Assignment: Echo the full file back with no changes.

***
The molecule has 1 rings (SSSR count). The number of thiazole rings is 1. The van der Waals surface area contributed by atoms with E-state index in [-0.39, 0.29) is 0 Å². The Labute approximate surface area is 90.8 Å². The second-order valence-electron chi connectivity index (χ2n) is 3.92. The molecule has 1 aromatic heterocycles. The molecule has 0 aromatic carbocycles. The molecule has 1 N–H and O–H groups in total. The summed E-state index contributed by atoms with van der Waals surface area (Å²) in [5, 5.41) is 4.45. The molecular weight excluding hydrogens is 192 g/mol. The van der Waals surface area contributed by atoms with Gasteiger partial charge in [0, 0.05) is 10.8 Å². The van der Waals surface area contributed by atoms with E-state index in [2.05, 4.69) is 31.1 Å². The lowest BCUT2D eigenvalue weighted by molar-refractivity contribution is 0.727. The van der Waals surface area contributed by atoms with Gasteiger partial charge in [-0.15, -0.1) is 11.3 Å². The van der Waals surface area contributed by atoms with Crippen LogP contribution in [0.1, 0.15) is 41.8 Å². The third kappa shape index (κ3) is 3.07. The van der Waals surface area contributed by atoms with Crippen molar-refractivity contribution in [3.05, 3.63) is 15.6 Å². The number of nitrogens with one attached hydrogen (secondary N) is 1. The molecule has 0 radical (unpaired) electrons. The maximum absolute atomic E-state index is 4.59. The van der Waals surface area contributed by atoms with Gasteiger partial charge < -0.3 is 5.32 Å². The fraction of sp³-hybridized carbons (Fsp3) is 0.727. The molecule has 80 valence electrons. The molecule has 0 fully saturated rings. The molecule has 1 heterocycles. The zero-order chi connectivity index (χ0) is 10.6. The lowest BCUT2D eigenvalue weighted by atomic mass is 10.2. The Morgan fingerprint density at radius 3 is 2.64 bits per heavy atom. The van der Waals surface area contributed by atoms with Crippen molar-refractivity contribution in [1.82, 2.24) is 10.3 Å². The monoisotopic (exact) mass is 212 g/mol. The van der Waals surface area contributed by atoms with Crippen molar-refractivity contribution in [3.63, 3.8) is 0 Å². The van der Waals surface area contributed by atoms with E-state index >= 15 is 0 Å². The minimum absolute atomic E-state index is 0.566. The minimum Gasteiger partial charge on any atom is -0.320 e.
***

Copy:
The molecule has 1 rings (SSSR count). The number of thiazole rings is 1. The van der Waals surface area contributed by atoms with E-state index in [-0.39, 0.29) is 0 Å². The Labute approximate surface area is 90.8 Å². The second-order valence-electron chi connectivity index (χ2n) is 3.92. The molecule has 1 aromatic heterocycles. The molecule has 0 aromatic carbocycles. The molecule has 1 N–H and O–H groups in total. The summed E-state index contributed by atoms with van der Waals surface area (Å²) in [5, 5.41) is 4.45. The molecular weight excluding hydrogens is 192 g/mol. The van der Waals surface area contributed by atoms with Gasteiger partial charge in [0, 0.05) is 10.8 Å². The van der Waals surface area contributed by atoms with E-state index in [2.05, 4.69) is 31.1 Å². The lowest BCUT2D eigenvalue weighted by molar-refractivity contribution is 0.727. The van der Waals surface area contributed by atoms with Gasteiger partial charge in [-0.15, -0.1) is 11.3 Å². The van der Waals surface area contributed by atoms with Crippen LogP contribution in [0.1, 0.15) is 41.8 Å². The third kappa shape index (κ3) is 3.07. The van der Waals surface area contributed by atoms with Crippen molar-refractivity contribution in [3.05, 3.63) is 15.6 Å². The number of nitrogens with one attached hydrogen (secondary N) is 1. The molecule has 0 radical (unpaired) electrons. The maximum absolute atomic E-state index is 4.59. The van der Waals surface area contributed by atoms with Gasteiger partial charge < -0.3 is 5.32 Å². The fraction of sp³-hybridized carbons (Fsp3) is 0.727. The molecule has 80 valence electrons. The molecule has 0 fully saturated rings. The molecule has 1 heterocycles. The zero-order chi connectivity index (χ0) is 10.6. The lowest BCUT2D eigenvalue weighted by atomic mass is 10.2. The Morgan fingerprint density at radius 3 is 2.64 bits per heavy atom. The van der Waals surface area contributed by atoms with Crippen molar-refractivity contribution in [1.82, 2.24) is 10.3 Å². The monoisotopic (exact) mass is 212 g/mol. The van der Waals surface area contributed by atoms with Crippen molar-refractivity contribution in [3.63, 3.8) is 0 Å². The van der Waals surface area contributed by atoms with E-state index >= 15 is 0 Å². The minimum absolute atomic E-state index is 0.566. The minimum Gasteiger partial charge on any atom is -0.320 e.